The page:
• The Father Superior listened to him with dignity, and, with a slight bend o_he head, replied:
  • "I sincerely deplore his absence. Perhaps at our table he might have learnt t_ike us, and we him. Pray be seated, gentlemen."
  • He stood before the holy image, and began to say grace, aloud. All bent thei_eads reverently, and Maximov clasped his hands before him, with peculia_ervour.
  • It was at this moment that Fyodor Pavlovitch played his last prank. It must b_oted that he really had meant to go home, and really had felt th_mpossibility of going to dine with the Father Superior as though nothing ha_appened, after his disgraceful behaviour in the elder's cell. Not that he wa_o very much ashamed of himself- quite the contrary perhaps. But still he fel_t would be unseemly to go to dinner. Yet his creaking carriage had hardl_een brought to the steps of the hotel, and he had hardly got into it, when h_uddenly stopped short. He remembered his own words at the elder's: "I alway_eel when I meet people that I am lower than all, and that they all take m_or a buffoon; so I say let me play the buffoon, for you are, every one o_ou, stupider and lower than I." He longed to revenge himself on everyone fo_is own unseemliness. He suddenly recalled how he had once in the past bee_sked, "Why do you hate so and so, so much?" And he had answered them, wit_is shameless impudence, "I'll tell you. He has done me no harm. But I playe_im a dirty trick, and ever since I have hated him."
  • Remembering that now, he smiled quietly and malignantly, hesitating for _oment. His eyes gleamed, and his lips positively quivered.
  • "Well, since I have begun, I may as well go on," he decided. His predominan_ensation at that moment might be expressed in the following words, "Well, there is no rehabilitating myself now. So let me shame them for all I a_orth. I will show them I don't care what they think- that's all!"
  • He told the coachman to wait, while with rapid steps he returned to th_onastery and straight to the Father Superior's. He had no clear idea what h_ould do, but he knew that he could not control himself, and that a touc_ight drive him to the utmost limits of obscenity, but only to obscenity, t_othing criminal, nothing for which he could be legally punished. In the las_esort, he could always restrain himself, and had marvelled indeed at himself, on that score, sometimes. He appeared in the Father Superior's dining-room, a_he moment when the prayer was over, and all were moving to the table.
  • Standing in the doorway, he scanned the company, and laughing his prolonged, impudent, malicious chuckle, looked them all boldly in the face. "They though_ had gone, and here I am again," he cried to the whole room.
  • For one moment everyone stared at him without a word; and at once everyon_elt that something revolting, grotesque, positively scandalous, was about t_appen. Miusov passed immediately from the most benevolent frame of mind t_he most savage. All the feelings that had subsided and died down in his hear_evived instantly.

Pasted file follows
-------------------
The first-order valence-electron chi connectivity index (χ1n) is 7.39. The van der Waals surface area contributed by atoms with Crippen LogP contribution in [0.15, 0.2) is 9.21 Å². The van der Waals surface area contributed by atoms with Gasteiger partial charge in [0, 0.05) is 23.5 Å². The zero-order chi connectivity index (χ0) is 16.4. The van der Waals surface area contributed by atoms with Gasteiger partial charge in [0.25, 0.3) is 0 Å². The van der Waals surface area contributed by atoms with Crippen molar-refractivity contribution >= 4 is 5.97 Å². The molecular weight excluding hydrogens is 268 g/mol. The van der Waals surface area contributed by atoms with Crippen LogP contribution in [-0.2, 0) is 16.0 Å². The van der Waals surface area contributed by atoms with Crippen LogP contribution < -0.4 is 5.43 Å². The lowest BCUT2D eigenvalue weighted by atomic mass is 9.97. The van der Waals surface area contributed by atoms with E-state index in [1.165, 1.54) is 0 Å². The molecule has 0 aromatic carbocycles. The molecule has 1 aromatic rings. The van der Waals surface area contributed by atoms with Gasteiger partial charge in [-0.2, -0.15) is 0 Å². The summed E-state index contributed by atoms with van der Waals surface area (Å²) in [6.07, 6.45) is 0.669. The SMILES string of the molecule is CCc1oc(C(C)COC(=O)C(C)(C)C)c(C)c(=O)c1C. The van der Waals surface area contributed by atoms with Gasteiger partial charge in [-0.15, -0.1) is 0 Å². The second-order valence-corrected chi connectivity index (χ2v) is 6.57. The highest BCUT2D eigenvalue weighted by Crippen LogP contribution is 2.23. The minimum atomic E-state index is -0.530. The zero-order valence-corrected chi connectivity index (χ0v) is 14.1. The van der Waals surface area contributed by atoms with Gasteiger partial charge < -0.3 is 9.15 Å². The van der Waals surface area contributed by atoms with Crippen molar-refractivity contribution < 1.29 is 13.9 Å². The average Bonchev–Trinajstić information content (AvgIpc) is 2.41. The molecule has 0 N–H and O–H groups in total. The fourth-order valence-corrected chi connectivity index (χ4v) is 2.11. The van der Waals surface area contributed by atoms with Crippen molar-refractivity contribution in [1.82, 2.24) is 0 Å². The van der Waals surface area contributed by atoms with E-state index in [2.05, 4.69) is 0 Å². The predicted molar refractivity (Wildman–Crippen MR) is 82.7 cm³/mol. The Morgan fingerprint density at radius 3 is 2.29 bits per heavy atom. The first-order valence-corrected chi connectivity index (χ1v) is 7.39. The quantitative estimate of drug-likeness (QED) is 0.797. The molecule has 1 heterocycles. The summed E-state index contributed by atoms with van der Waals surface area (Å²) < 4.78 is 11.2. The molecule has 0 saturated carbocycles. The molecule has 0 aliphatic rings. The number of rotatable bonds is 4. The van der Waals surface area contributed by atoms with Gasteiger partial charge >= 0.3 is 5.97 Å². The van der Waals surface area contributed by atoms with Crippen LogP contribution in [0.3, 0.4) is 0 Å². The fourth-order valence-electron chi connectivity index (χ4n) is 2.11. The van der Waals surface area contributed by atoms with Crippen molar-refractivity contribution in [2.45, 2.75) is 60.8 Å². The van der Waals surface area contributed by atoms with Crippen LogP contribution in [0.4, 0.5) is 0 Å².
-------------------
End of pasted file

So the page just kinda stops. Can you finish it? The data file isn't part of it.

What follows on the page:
• "No! this I cannot endure!" he cried. "I absolutely cannot! and… I certainl_annot!"
  • The blood rushed to his head. He positively stammered; but he was beyon_hinking of style, and he seized his hat.
  • "What is it he cannot?" cried Fyodor Pavlovitch, "that he absolutely canno_nd certainly cannot? Your reverence, am I to come in or not? Will you receiv_e as your guest?"
  • "You are welcome with all my heart," answered the Superior. "Gentlemen!" h_dded, "I venture to beg you most earnestly to lay aside your dissensions, an_o be united in love and family harmony- with prayer to the Lord at our humbl_able."
  • "No, no, it is impossible!" cried Miusov, beside himself.
  • "Well, if it is impossible for Pyotr Alexandrovitch, it is impossible for me, and I won't stop. That is why I came. I will keep with Pyotr Alexandrovitc_verywhere now. If you will go away, Pyotr Alexandrovitch, I will go away too, if you remain, I will remain. You stung him by what you said about famil_armony, Father Superior, he does not admit he is my relation. That's right, isn't it, von Sohn? Here's von Sohn. How are you, von Sohn?"
  • "Do you mean me?" muttered Maximov, puzzled.
  • "Of course I mean you," cried Fyodor Pavlovitch. "Who else? The Fathe_uperior could not be von Sohn."
  • "But I am not von Sohn either. I am Maximov."
  • "No, you are von Sohn. Your reverence, do you know who von Sohn was? It was _amous murder case. He was killed in a house of harlotry- I believe that i_hat such places are called among you- he was killed and robbed, and in spit_f his venerable age, he was nailed up in a box and sent from Petersburg t_oscow in the luggage van, and while they were nailing him up, the harlot_ang songs and played the harp, that is to say, the piano. So this is tha_ery von Solin. He has risen from the dead, hasn't he, von Sohn?"